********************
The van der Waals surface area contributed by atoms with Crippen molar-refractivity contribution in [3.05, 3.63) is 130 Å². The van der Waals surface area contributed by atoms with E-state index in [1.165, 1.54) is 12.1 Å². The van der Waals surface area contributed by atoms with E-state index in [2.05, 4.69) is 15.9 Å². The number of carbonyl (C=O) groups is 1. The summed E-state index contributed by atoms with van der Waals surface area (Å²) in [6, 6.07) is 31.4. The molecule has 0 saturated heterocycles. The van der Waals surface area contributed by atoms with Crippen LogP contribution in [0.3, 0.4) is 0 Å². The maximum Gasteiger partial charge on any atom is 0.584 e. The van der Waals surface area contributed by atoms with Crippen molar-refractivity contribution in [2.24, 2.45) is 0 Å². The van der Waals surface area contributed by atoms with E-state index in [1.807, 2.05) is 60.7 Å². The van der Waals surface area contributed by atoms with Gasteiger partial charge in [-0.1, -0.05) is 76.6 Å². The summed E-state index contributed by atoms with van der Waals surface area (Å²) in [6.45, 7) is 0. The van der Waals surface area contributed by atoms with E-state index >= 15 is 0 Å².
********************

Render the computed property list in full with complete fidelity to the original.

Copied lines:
The van der Waals surface area contributed by atoms with Crippen molar-refractivity contribution in [3.05, 3.63) is 130 Å². The van der Waals surface area contributed by atoms with E-state index in [1.165, 1.54) is 12.1 Å². The van der Waals surface area contributed by atoms with E-state index in [2.05, 4.69) is 15.9 Å². The number of carbonyl (C=O) groups is 1. The summed E-state index contributed by atoms with van der Waals surface area (Å²) in [6, 6.07) is 31.4. The molecule has 0 saturated heterocycles. The van der Waals surface area contributed by atoms with Crippen LogP contribution in [0.3, 0.4) is 0 Å². The maximum Gasteiger partial charge on any atom is 0.584 e. The van der Waals surface area contributed by atoms with Crippen molar-refractivity contribution in [2.24, 2.45) is 0 Å². The van der Waals surface area contributed by atoms with E-state index in [1.807, 2.05) is 60.7 Å². The van der Waals surface area contributed by atoms with Gasteiger partial charge in [-0.1, -0.05) is 76.6 Å². The summed E-state index contributed by atoms with van der Waals surface area (Å²) in [6.45, 7) is 0. The van der Waals surface area contributed by atoms with E-state index >= 15 is 0 Å².